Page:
Song of the Day, October 22: Morning Sky by Dan Fogelberg

FogelbergSouvMorningToday’s song is a fun track from Dan Fogelberg’s second album. After a strong, rock-oriented debut, he began his move to more pop-oriented music with the help of producer Joe Walsh. Souvenirs still rocks in places (as do most of Fogelberg’s albums), but the overall effect is both more varied and polished. It hinted at the singer’s upcoming pop success with his first hit (Part of the Plan, #31 in 1975) while exploring all the musical styles that he would begin to fuse into his own distinct sound.

Morning Sky is a country romp, a fiddle-driven song that shows of the incredible variety that Fogelberg presented over his career. It’s a kiss-off song, urging a lover to make some move to keep the flame alive before he heads out in the morning. With an urgent, Appalachia-tinged vocal, it has a timeless, roots pop quality and is a standout on this smart, transitional album.

Enjoy this delightful song today.

Song of the Day, June 2: Beggar’s Game by Dan Fogelberg

FogelbergPhoenixGameToday’s song is Beggar’s Game by Dan Fogelberg, a standout track from his successful 1979 album Phoenix. It’s a sweeping story of attraction and the redemptive power of love. With elegant strings soaring behind searing guitar work, it merges Fogelberg’s pop mastery and rock roots into a compelling whole.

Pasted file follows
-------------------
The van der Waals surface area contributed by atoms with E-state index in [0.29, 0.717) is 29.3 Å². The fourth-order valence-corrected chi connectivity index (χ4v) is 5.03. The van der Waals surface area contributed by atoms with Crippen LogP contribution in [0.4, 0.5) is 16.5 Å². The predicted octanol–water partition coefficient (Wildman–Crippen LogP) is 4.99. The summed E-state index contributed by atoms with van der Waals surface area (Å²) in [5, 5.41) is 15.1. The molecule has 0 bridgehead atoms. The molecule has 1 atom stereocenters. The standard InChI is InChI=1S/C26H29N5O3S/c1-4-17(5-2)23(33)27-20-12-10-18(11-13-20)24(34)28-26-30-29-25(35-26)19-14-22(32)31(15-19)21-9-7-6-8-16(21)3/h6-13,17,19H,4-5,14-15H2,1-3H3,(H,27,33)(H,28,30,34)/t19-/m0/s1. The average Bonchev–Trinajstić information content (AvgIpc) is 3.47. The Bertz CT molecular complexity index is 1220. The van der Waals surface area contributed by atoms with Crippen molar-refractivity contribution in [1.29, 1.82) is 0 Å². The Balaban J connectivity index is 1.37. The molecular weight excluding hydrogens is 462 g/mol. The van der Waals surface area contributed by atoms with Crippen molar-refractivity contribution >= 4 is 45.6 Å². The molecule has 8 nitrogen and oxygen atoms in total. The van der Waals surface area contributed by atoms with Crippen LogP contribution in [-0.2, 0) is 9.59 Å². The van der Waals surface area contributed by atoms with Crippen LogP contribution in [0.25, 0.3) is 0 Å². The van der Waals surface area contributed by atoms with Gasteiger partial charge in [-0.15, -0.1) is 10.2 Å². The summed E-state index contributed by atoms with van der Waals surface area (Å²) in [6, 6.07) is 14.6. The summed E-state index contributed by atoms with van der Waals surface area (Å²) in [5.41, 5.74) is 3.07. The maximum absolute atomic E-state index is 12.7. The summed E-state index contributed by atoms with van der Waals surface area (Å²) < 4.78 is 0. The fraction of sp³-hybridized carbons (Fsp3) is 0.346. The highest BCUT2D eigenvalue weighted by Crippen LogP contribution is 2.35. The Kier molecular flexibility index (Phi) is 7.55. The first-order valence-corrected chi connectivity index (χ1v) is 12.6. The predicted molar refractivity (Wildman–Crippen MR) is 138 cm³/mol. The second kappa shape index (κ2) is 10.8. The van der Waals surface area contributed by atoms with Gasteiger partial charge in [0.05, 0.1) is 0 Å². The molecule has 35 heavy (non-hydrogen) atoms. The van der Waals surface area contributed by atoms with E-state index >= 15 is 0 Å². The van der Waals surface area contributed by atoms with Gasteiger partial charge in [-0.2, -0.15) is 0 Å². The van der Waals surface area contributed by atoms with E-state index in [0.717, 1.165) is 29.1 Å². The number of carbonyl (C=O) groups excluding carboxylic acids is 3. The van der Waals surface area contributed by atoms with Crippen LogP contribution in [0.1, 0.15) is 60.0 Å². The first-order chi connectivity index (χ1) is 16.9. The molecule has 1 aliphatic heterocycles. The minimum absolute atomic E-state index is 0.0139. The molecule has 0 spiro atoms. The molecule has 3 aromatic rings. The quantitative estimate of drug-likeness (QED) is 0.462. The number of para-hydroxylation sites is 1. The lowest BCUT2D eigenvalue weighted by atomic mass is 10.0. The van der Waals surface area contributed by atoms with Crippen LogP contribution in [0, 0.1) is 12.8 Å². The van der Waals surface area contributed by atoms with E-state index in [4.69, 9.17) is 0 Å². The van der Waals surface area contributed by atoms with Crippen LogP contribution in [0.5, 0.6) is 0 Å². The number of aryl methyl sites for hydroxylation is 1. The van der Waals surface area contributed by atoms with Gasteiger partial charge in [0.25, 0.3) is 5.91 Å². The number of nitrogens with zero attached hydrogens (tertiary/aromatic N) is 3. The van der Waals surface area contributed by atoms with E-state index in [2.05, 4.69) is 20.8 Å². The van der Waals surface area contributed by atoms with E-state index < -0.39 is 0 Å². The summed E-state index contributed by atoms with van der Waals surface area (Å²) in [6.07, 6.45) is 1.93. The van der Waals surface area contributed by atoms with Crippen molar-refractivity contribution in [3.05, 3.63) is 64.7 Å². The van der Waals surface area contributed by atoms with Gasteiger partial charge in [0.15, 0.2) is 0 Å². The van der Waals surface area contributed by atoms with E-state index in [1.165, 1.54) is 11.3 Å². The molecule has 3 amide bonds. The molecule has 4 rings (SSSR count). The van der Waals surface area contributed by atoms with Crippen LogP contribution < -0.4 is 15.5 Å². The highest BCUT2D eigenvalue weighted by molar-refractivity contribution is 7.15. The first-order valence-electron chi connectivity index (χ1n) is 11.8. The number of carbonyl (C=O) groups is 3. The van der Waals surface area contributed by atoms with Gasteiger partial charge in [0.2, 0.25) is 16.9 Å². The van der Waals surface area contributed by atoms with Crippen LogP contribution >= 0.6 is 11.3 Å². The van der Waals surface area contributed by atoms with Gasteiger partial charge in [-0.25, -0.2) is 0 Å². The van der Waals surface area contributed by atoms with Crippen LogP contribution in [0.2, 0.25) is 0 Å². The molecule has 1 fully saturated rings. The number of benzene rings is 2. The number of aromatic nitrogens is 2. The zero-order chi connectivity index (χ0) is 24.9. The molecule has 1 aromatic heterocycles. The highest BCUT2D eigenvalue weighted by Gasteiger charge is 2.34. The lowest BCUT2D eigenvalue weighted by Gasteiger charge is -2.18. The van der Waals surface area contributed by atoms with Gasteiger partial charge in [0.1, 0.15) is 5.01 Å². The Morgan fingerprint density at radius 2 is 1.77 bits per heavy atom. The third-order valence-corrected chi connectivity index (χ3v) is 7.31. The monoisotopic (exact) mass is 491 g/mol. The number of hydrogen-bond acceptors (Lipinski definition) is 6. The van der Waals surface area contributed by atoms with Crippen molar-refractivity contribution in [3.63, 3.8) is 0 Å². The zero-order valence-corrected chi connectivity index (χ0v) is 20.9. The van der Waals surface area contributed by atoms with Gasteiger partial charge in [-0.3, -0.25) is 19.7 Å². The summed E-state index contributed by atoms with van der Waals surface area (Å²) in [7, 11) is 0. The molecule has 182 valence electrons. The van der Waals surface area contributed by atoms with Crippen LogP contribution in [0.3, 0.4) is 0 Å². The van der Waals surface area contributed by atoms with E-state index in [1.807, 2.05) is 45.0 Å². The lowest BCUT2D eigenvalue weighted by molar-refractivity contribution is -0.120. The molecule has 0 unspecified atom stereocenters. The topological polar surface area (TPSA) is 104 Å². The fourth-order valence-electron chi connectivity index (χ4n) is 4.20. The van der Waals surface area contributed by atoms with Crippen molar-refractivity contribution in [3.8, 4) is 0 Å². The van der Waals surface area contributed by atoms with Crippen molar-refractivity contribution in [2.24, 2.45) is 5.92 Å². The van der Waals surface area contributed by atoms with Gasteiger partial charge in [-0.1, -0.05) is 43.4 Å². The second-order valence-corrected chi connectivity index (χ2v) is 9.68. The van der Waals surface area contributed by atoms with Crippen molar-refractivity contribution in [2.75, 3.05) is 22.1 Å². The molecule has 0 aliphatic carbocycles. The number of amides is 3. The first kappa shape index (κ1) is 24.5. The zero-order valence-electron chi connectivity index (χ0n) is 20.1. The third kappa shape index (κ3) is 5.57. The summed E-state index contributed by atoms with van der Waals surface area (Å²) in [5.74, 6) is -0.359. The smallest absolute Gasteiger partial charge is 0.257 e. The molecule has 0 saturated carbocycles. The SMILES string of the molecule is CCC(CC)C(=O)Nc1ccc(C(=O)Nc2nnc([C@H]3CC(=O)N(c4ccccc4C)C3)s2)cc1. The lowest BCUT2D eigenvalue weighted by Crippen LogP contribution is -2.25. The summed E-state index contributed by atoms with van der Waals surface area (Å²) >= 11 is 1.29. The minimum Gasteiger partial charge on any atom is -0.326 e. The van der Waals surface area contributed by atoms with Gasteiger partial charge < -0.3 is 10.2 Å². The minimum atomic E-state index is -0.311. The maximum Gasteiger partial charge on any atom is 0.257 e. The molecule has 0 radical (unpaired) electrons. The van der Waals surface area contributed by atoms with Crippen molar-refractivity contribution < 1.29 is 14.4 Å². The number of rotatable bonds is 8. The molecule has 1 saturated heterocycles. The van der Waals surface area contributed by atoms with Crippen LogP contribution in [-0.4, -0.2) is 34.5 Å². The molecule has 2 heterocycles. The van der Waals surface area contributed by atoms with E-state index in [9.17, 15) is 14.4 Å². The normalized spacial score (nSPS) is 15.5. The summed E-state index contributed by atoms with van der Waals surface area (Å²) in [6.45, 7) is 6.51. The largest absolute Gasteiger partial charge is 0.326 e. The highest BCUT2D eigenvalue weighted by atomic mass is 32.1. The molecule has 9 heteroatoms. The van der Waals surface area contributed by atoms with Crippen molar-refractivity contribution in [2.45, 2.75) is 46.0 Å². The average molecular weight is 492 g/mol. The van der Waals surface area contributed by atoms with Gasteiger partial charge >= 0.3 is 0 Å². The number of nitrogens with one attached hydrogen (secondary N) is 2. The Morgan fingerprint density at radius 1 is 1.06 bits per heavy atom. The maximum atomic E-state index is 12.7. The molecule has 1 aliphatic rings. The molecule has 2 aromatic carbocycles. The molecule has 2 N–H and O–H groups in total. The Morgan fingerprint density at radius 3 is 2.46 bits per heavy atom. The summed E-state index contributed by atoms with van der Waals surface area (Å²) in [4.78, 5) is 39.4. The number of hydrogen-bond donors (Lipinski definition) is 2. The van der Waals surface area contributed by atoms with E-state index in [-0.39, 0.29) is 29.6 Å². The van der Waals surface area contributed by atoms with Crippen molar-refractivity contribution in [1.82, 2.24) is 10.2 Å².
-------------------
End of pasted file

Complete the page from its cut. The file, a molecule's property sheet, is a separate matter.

The spell is broken and my chains fall free
Finally my heart has come home to me
It seems I’ve waited an eternity…

Enjoy this magnificent song today.

Song of the Day, April 23: Give Me Some Time by Dan Fogelberg

FogelbergNetherTimeToday’s song is Give Me Some Time from Dan Fogelberg’s fine fourth album Nether Lands. After exploring roots rock, country-tinged pop, and folky songs, his personal style really coalesced with this offering. It’s a smart song cycle that blends all those roots with a lush orchestration and a solid lyrical sense. The disc works as a cohesive suite of songs about love, with each track standing on its own as an example of the best of 70s singer-songwriter material.

Give Me Some Time is a standout, a lovely song about being once burned by love. Fogelberg is in fine voice, using his higher register to emphasize the fragility of the narrator. He wants to trust again, but needs some space to be sure that this time the trust will be better placed. Breezy but energetic, it’s a lovely song with smart arrangements that emphasizes the emotion without overwhelming.

Enjoy this delightful song today.

Song of the Day, December 25: Nexus by Dan Fogelberg